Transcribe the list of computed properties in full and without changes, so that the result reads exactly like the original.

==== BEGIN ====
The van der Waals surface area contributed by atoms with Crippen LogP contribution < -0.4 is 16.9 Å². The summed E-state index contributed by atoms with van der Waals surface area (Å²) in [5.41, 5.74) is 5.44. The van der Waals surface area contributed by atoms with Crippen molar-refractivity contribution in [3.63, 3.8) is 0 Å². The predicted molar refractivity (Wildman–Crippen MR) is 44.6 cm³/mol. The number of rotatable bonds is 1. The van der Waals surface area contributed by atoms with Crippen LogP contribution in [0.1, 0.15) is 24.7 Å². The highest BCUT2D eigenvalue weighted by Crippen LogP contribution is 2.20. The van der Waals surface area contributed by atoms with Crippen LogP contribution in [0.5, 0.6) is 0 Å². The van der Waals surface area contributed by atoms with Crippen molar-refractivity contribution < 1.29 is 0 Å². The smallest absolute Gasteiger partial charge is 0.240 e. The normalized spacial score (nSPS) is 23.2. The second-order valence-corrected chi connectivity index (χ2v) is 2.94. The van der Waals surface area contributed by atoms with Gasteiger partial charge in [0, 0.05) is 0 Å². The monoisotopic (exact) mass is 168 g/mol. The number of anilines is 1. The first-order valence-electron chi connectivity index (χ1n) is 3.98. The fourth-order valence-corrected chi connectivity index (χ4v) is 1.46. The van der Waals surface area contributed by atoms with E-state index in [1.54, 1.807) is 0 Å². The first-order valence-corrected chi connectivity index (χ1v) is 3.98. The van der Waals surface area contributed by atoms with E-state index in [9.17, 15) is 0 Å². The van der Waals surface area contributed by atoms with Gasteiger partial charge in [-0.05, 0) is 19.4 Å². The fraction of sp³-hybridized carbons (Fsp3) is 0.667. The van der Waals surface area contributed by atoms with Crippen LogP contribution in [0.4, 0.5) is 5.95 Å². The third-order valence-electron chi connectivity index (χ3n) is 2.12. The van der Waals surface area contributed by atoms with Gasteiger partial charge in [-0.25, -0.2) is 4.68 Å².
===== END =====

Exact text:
The van der Waals surface area contributed by atoms with Crippen LogP contribution < -0.4 is 16.9 Å². The summed E-state index contributed by atoms with van der Waals surface area (Å²) in [5.41, 5.74) is 5.44. The van der Waals surface area contributed by atoms with Crippen molar-refractivity contribution in [3.63, 3.8) is 0 Å². The predicted molar refractivity (Wildman–Crippen MR) is 44.6 cm³/mol. The number of rotatable bonds is 1. The van der Waals surface area contributed by atoms with Crippen LogP contribution in [0.1, 0.15) is 24.7 Å². The highest BCUT2D eigenvalue weighted by Crippen LogP contribution is 2.20. The van der Waals surface area contributed by atoms with Crippen LogP contribution in [0.5, 0.6) is 0 Å². The van der Waals surface area contributed by atoms with Crippen molar-refractivity contribution < 1.29 is 0 Å². The smallest absolute Gasteiger partial charge is 0.240 e. The normalized spacial score (nSPS) is 23.2. The second-order valence-corrected chi connectivity index (χ2v) is 2.94. The van der Waals surface area contributed by atoms with Gasteiger partial charge in [0, 0.05) is 0 Å². The monoisotopic (exact) mass is 168 g/mol. The number of anilines is 1. The first-order valence-electron chi connectivity index (χ1n) is 3.98. The fourth-order valence-corrected chi connectivity index (χ4v) is 1.46. The van der Waals surface area contributed by atoms with E-state index in [1.54, 1.807) is 0 Å². The first-order valence-corrected chi connectivity index (χ1v) is 3.98. The van der Waals surface area contributed by atoms with E-state index in [9.17, 15) is 0 Å². The van der Waals surface area contributed by atoms with Gasteiger partial charge in [-0.05, 0) is 19.4 Å². The fraction of sp³-hybridized carbons (Fsp3) is 0.667. The van der Waals surface area contributed by atoms with Crippen LogP contribution in [0.4, 0.5) is 5.95 Å². The third-order valence-electron chi connectivity index (χ3n) is 2.12. The van der Waals surface area contributed by atoms with Gasteiger partial charge in [-0.25, -0.2) is 4.68 Å².